ROONEY: The difference was a complete creative license, which can sometimes be a good and bad thing. Having some form of restraint often helps projects develop, but in the case of Motionpoems, our restraint was in the painterly style. I think the main difference was not really having a client that we checked in with – we had to be our own client, which meant executing a different type of criticism on our own part.
Do you think filmmakers are locked into either commercial or noncommercial work? Why, or why not?
ROONEY & LYLE: No, it’s the type of work that filmmakers choose to take on that really defines them. Over here at Gentleman Scholar, we agree that the most well-rounded filmmakers participate in both commercial and non-commercial work, as each can push and develop different parts of their creative process.
Did you discuss your film with the author at any stage?
ROONEY & LYLE: We didn’t. We chose to keep true to our own interpretation and process.
What are the stages in your creative process?
ROONEY & LYLE: All in all, we operated on a healthy relationship between design and storytelling in the early phases. Designing, brainstorming, and storyboarding – always adjusting to better craft our story. Different camera moves and compositions tell different stories, and we would try to have a solid body of design before preliminary animation and full-on production. After having that foundation, all that was left was to make it.
What was the most difficult aspect of making the film?
ROONEY: Simply put: time.
As a studio, we set certain deadlines in our production of this piece, especially in regard to the 3D team [which were met]. We didn’t anticipate that the hand-painting and cel animation would be as labor-intensive as it was. From the Art Directors’ perspective, we had other commercial work that we were running after the initial deadlines were met, so we poured a lot of our free time into delivering good quality visuals.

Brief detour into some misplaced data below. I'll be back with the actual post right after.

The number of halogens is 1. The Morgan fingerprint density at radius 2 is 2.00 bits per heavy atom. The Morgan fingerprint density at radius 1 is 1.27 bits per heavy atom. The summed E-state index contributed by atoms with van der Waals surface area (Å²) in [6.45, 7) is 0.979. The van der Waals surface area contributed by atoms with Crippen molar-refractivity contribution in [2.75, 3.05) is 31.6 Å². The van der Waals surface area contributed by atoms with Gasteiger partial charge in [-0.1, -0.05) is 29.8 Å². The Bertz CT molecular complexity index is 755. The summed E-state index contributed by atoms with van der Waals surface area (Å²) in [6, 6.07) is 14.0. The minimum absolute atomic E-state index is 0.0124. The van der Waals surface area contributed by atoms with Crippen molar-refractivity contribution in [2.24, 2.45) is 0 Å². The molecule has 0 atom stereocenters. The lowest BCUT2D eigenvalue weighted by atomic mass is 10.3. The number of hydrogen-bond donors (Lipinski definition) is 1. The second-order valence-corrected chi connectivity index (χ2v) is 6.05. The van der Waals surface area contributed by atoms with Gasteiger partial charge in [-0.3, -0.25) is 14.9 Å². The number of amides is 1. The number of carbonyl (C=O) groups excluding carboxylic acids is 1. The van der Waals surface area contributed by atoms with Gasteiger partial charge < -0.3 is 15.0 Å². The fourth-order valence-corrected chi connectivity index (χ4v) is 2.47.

LYLE: Time: Juggling other projects and still remaining dedicated to our motionpoem and determining when to stop tweaking and adding. The painting was tedious and an interesting mental challenge because it was something we had never attempted before.
What are some other technical aspects that you’d like to describe to a nontechnical, but interested audience?
ROONEY & LYLE: In the most easily digestible terms, we created a solid base of moving imagery to work with and meticulously added several layers of carefully placed paint strokes.
As for the poem, aren’t you concerned about the naked bee keeper being stung?
ROONEY & LYLE: Our reading of the poem was about memory, particularly an abstract memory that the woman had about a previous relationship. Sometimes these memories paint beautiful pictures, and at times painful reminders, but typically they are never 100% one or the other. Displaying the beekeeper as vulnerable was important for our interpretation of the poem.
LYLE: I can only imagine it would be an interesting life, being a naked beekeeper.
What do you like most about your film?
ROONEY: As creative people, we had a chance to push ourselves and dive into new territory. I like how it gives a new life or different vision to someone else’s work.
LYLE: I personally like the texture and life that the painting conveys. The tactile approach was not only important to me in the process of making, but I think it helps other viewers to tap into something relatively familiar. Every time I watch it, I see something exciting – some combination of strokes and colors that intrigues me all over again.
Are there other filmmakers and designers whose work you admire? Who are they?
ROONEY & LYLE: Sure. We are all film and animation nerds, and love the work of many of our contemporaries alongside us today. That said, we dug deep into some non-animation references, such as Francis Bacon, the surrealist painter, Roberto Matta, and filmmaker Chris Cunningham for inspiration.
David Eingorn is the Editor and Founder of poetryseen.com, a poetry video website embracing all styles and forms of poetry. Send him your short videos of poetry readings and poem films (less than 5 minutes) at poetryseen.com. He is also the author of the e-chapbook, Impossible I (theredceilingspress 2013). – See more at: http://www.motionpoems.com/working-order-bonus-materials#sthash.nka3oWrP.dpuf